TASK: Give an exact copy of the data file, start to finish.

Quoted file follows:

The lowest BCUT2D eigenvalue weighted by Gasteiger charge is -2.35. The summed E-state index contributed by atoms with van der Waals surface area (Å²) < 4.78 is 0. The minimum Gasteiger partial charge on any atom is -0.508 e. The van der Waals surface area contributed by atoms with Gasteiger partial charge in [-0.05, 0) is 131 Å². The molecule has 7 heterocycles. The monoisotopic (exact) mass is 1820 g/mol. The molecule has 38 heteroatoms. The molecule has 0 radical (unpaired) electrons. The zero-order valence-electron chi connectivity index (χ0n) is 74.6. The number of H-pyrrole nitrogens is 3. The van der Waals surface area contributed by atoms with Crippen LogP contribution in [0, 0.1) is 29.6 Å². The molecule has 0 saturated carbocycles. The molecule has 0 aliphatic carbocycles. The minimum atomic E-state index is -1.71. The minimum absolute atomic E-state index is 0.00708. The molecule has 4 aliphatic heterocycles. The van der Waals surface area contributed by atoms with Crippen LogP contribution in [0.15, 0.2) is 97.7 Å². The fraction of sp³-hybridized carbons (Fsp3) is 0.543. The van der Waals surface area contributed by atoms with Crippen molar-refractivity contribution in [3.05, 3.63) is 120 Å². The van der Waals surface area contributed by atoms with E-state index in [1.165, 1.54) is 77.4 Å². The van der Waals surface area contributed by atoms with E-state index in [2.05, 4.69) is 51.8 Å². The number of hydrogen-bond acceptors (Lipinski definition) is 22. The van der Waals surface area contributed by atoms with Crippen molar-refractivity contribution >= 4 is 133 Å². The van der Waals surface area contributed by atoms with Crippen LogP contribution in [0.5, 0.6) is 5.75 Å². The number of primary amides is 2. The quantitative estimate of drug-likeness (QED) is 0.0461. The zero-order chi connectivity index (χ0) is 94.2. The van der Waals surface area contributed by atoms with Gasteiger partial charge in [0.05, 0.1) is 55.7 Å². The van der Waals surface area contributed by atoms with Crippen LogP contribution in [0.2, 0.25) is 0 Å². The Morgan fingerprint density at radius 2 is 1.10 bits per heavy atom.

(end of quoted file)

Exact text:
The lowest BCUT2D eigenvalue weighted by Gasteiger charge is -2.35. The summed E-state index contributed by atoms with van der Waals surface area (Å²) < 4.78 is 0. The minimum Gasteiger partial charge on any atom is -0.508 e. The van der Waals surface area contributed by atoms with Gasteiger partial charge in [-0.05, 0) is 131 Å². The molecule has 7 heterocycles. The monoisotopic (exact) mass is 1820 g/mol. The molecule has 38 heteroatoms. The molecule has 0 radical (unpaired) electrons. The zero-order valence-electron chi connectivity index (χ0n) is 74.6. The number of H-pyrrole nitrogens is 3. The van der Waals surface area contributed by atoms with Crippen LogP contribution in [0, 0.1) is 29.6 Å². The molecule has 0 saturated carbocycles. The molecule has 0 aliphatic carbocycles. The minimum atomic E-state index is -1.71. The minimum absolute atomic E-state index is 0.00708. The molecule has 4 aliphatic heterocycles. The van der Waals surface area contributed by atoms with Crippen LogP contribution in [0.15, 0.2) is 97.7 Å². The fraction of sp³-hybridized carbons (Fsp3) is 0.543. The van der Waals surface area contributed by atoms with Crippen molar-refractivity contribution in [3.05, 3.63) is 120 Å². The van der Waals surface area contributed by atoms with E-state index in [1.165, 1.54) is 77.4 Å². The van der Waals surface area contributed by atoms with E-state index in [2.05, 4.69) is 51.8 Å². The number of hydrogen-bond acceptors (Lipinski definition) is 22. The van der Waals surface area contributed by atoms with Crippen molar-refractivity contribution >= 4 is 133 Å². The van der Waals surface area contributed by atoms with Crippen LogP contribution in [0.5, 0.6) is 5.75 Å². The number of primary amides is 2. The quantitative estimate of drug-likeness (QED) is 0.0461. The zero-order chi connectivity index (χ0) is 94.2. The van der Waals surface area contributed by atoms with Gasteiger partial charge in [0.05, 0.1) is 55.7 Å². The van der Waals surface area contributed by atoms with Crippen LogP contribution in [0.2, 0.25) is 0 Å². The Morgan fingerprint density at radius 2 is 1.10 bits per heavy atom.